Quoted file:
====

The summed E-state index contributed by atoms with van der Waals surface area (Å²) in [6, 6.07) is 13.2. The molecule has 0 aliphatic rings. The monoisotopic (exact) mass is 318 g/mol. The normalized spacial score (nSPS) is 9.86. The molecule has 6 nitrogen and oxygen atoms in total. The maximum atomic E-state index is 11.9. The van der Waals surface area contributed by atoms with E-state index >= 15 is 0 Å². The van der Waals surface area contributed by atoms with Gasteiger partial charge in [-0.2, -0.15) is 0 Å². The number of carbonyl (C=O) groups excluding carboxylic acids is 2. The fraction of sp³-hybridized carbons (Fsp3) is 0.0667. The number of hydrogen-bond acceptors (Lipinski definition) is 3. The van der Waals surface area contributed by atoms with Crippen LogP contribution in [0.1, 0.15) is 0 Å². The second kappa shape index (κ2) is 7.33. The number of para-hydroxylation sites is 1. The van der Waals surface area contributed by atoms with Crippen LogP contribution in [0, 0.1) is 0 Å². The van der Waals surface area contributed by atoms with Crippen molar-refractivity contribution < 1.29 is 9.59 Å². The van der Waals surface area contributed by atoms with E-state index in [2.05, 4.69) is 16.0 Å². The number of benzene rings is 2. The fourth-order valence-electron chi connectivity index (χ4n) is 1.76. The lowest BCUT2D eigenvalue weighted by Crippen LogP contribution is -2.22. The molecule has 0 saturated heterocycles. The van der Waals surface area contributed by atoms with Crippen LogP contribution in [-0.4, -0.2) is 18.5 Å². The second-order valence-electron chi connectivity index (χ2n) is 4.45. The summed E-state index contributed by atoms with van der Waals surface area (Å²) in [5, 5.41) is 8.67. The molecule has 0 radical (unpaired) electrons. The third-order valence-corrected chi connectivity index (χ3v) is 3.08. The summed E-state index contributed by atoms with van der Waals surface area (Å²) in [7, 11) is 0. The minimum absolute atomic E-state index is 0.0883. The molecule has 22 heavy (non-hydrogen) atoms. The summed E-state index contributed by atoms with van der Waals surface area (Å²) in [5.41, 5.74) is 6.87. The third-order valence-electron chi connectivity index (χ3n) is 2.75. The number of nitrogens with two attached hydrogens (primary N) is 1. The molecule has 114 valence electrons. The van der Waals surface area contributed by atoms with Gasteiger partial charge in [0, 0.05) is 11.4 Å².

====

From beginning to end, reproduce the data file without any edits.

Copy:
The summed E-state index contributed by atoms with van der Waals surface area (Å²) in [6, 6.07) is 13.2. The molecule has 0 aliphatic rings. The monoisotopic (exact) mass is 318 g/mol. The normalized spacial score (nSPS) is 9.86. The molecule has 6 nitrogen and oxygen atoms in total. The maximum atomic E-state index is 11.9. The van der Waals surface area contributed by atoms with E-state index >= 15 is 0 Å². The van der Waals surface area contributed by atoms with Gasteiger partial charge in [-0.2, -0.15) is 0 Å². The number of carbonyl (C=O) groups excluding carboxylic acids is 2. The fraction of sp³-hybridized carbons (Fsp3) is 0.0667. The number of hydrogen-bond acceptors (Lipinski definition) is 3. The van der Waals surface area contributed by atoms with Crippen LogP contribution in [0.1, 0.15) is 0 Å². The second kappa shape index (κ2) is 7.33. The number of para-hydroxylation sites is 1. The van der Waals surface area contributed by atoms with Crippen LogP contribution in [0, 0.1) is 0 Å². The van der Waals surface area contributed by atoms with Crippen molar-refractivity contribution < 1.29 is 9.59 Å². The van der Waals surface area contributed by atoms with E-state index in [2.05, 4.69) is 16.0 Å². The number of benzene rings is 2. The fourth-order valence-electron chi connectivity index (χ4n) is 1.76. The lowest BCUT2D eigenvalue weighted by Crippen LogP contribution is -2.22. The molecule has 0 saturated heterocycles. The van der Waals surface area contributed by atoms with Crippen LogP contribution in [-0.4, -0.2) is 18.5 Å². The second-order valence-electron chi connectivity index (χ2n) is 4.45. The summed E-state index contributed by atoms with van der Waals surface area (Å²) in [5, 5.41) is 8.67. The molecule has 0 radical (unpaired) electrons. The third-order valence-corrected chi connectivity index (χ3v) is 3.08. The summed E-state index contributed by atoms with van der Waals surface area (Å²) in [7, 11) is 0. The minimum absolute atomic E-state index is 0.0883. The molecule has 22 heavy (non-hydrogen) atoms. The summed E-state index contributed by atoms with van der Waals surface area (Å²) in [5.41, 5.74) is 6.87. The third-order valence-electron chi connectivity index (χ3n) is 2.75. The number of nitrogens with two attached hydrogens (primary N) is 1. The molecule has 114 valence electrons. The van der Waals surface area contributed by atoms with Gasteiger partial charge in [0, 0.05) is 11.4 Å².